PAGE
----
Between Scylla and Charybdis: Navigating Amendment Law in the Australian Patent System

McBratney, Amanda Jane (2003). Between Scylla and Charybdis: Navigating Amendment Law in the Australian Patent System PhD Thesis, T.C. Beirne School of Law, University of Queensland.

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Author McBratney, Amanda Jane
Thesis Title Between Scylla and Charybdis: Navigating Amendment Law in the Australian Patent System
School, Centre or Institute T.C. Beirne School of Law
Institution University of Queensland
Publication date 2003
Thesis type PhD Thesis
Supervisor Dr Clive Turner
Subjects 1801 Law
Abstract/Summary This thesis examines the historical development and current state of amendment law in the Australian patent system. Initial research on modern amendment cases immediately showed that the confused, inconsistent and complex state of the law is a significant problem. There is a plethora of different analytical tools and legal tests being applied to assess an amendment, yet they were developed in a different area of patent law, that of fair basing. Such tools and tests are ill equipped to provide any real assistance to decision-makers faced with assessing an amendment. In fact, they seem to lead decision-makers away from applying the correct investigation as set out in the amendment provisions of the legislation. The thesis examines the history of amendment law so as to place its discussion of the current problems in context and provide a better understanding of why the problems arose. Four major events are discussed in the thesis. Together, these events have shaped Australian amendment law over the past century: (i) the development and introduction of the “substantially larger than or substantially different from” test into the British and Australian statutory amendment provisions; (ii) the development and introduction of the concept of fair basing into British and Australian patent law; (iii) the development and introduction of the modern British and Australian statutory test for amendments and the tiered amendment scheme; and (iv) the analogies drawn in modern British and Australian cases between fair basing and amendment that ultimately led to fair basing tests being cross-applied in Australia to assess the allowability of amendments. The thesis shows how the very harsh early British treatment of requests for amendment ultimately led to statutory change. It also locates, for the first time, the common law origins of the notion of “fair basing.” The 1949 British legislation implemented a new and different statutory test that was intended to liberalise the whole area of amendment law. It also added the requirement of “fair basing” into the legislation. However, the thesis shows that this last development occurred via well-intentioned legislators with a significant misunderstanding of patent law. The notion of fair basing injected a great deal of uncertainty into an area of law that was previously settled. Theoretically, and in practical application, it caused problems. Then, when decision-makers sought guidance on the new amendment provision, they applied the tests developed in fair basing cases to assess amendments, with the consequent deleterious effects. The Australian experience largely mirrored the British experience until 1977 when the British Act changed. The significance of the thesis is that it clearly demonstrates that the currently accepted dogma – that fair basing is equivalent to the “in substance disclosure” statutory test for amendments, so fair basing tests can be used to assess amendment – is unsound. The thesis isolates the problems inherent in the dogma and the examination of relevant case law confirms the main hypothesis that the current approach should be rejected. It simply operates to the prejudice of inventors, their competitors, the public and the patent system itself. Most importantly, the thesis shows that reform is urgently needed. Some possibilities for reform are suggested.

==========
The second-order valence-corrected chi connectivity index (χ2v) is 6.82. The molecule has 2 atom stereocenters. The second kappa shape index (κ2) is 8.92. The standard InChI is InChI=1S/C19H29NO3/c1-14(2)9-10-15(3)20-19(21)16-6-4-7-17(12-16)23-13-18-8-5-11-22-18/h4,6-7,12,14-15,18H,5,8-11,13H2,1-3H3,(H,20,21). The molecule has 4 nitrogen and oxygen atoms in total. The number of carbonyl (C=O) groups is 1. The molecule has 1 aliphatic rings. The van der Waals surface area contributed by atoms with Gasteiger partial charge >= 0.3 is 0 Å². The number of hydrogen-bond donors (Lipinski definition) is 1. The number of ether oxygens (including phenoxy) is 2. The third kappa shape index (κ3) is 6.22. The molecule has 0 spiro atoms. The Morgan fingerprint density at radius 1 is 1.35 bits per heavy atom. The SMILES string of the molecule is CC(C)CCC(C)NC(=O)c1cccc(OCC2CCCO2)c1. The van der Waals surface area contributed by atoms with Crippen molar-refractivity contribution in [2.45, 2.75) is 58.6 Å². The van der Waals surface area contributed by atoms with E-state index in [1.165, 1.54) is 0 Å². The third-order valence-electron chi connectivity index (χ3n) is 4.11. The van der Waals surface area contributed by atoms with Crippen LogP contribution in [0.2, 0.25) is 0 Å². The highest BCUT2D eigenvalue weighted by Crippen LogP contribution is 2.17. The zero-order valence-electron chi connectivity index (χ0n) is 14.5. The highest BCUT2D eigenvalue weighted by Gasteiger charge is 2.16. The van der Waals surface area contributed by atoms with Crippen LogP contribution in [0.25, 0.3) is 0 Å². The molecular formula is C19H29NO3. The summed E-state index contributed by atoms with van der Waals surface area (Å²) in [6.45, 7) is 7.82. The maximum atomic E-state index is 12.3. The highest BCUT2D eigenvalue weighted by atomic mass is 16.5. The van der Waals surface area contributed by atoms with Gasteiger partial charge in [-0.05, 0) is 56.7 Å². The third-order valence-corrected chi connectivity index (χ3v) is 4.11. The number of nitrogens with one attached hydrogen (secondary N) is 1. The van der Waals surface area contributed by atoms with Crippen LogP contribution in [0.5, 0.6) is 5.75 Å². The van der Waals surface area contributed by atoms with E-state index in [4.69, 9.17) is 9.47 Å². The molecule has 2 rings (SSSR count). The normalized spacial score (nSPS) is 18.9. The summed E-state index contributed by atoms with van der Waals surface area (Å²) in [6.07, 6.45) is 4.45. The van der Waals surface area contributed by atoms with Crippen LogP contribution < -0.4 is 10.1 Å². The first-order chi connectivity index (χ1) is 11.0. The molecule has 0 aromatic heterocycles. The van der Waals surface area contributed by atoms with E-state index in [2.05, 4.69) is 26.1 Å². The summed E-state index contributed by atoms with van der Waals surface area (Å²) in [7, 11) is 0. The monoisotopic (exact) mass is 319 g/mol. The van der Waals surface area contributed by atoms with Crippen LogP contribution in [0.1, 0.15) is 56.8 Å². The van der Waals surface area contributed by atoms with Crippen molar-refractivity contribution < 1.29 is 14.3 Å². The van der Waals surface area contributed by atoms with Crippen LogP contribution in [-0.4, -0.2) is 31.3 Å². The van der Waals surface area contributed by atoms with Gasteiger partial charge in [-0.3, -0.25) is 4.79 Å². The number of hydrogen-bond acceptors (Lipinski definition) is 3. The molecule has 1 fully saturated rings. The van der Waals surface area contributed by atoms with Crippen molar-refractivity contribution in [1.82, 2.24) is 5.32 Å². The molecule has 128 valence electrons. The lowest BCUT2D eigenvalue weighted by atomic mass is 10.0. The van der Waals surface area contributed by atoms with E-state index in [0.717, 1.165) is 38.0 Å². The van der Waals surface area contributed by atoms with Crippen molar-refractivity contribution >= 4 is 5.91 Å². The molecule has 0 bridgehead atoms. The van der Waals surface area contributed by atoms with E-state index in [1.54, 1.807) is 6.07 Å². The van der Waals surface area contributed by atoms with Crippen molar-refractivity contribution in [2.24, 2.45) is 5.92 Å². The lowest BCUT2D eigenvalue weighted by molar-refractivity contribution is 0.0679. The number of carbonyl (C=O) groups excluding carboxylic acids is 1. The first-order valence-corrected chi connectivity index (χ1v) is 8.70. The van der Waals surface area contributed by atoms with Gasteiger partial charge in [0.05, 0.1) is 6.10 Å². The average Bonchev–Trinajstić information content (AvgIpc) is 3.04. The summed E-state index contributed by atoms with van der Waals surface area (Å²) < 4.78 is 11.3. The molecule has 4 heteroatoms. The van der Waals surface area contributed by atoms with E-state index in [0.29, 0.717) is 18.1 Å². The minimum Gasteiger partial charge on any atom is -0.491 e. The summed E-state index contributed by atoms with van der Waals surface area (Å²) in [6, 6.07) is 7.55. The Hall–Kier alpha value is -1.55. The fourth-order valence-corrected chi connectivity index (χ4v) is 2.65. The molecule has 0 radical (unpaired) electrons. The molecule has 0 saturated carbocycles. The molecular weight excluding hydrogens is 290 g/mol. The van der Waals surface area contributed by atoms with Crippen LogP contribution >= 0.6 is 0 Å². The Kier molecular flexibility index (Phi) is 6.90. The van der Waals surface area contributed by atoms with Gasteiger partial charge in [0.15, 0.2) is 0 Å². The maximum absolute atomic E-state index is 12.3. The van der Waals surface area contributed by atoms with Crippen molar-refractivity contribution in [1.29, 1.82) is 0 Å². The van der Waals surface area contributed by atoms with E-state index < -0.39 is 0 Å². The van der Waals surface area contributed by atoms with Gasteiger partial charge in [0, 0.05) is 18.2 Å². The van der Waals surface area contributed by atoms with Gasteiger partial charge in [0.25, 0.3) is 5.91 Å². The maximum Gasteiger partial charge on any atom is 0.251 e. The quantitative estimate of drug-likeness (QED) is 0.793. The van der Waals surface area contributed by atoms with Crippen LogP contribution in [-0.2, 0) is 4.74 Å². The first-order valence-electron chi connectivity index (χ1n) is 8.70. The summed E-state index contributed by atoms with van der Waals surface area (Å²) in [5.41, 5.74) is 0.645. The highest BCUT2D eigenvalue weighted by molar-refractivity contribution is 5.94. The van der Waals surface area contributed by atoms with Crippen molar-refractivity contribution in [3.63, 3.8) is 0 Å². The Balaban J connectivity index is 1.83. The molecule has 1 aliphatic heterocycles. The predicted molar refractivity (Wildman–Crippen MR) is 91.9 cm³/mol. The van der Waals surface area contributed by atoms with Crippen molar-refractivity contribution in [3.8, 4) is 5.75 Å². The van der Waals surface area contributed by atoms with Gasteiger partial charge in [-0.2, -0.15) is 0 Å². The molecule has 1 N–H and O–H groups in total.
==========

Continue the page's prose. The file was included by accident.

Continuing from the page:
Keyword patent law
fair basing
fair basis
undue claim width
s102 Patents Act 1990

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Created: Fri, 21 Nov 2008, 17:28:48 EST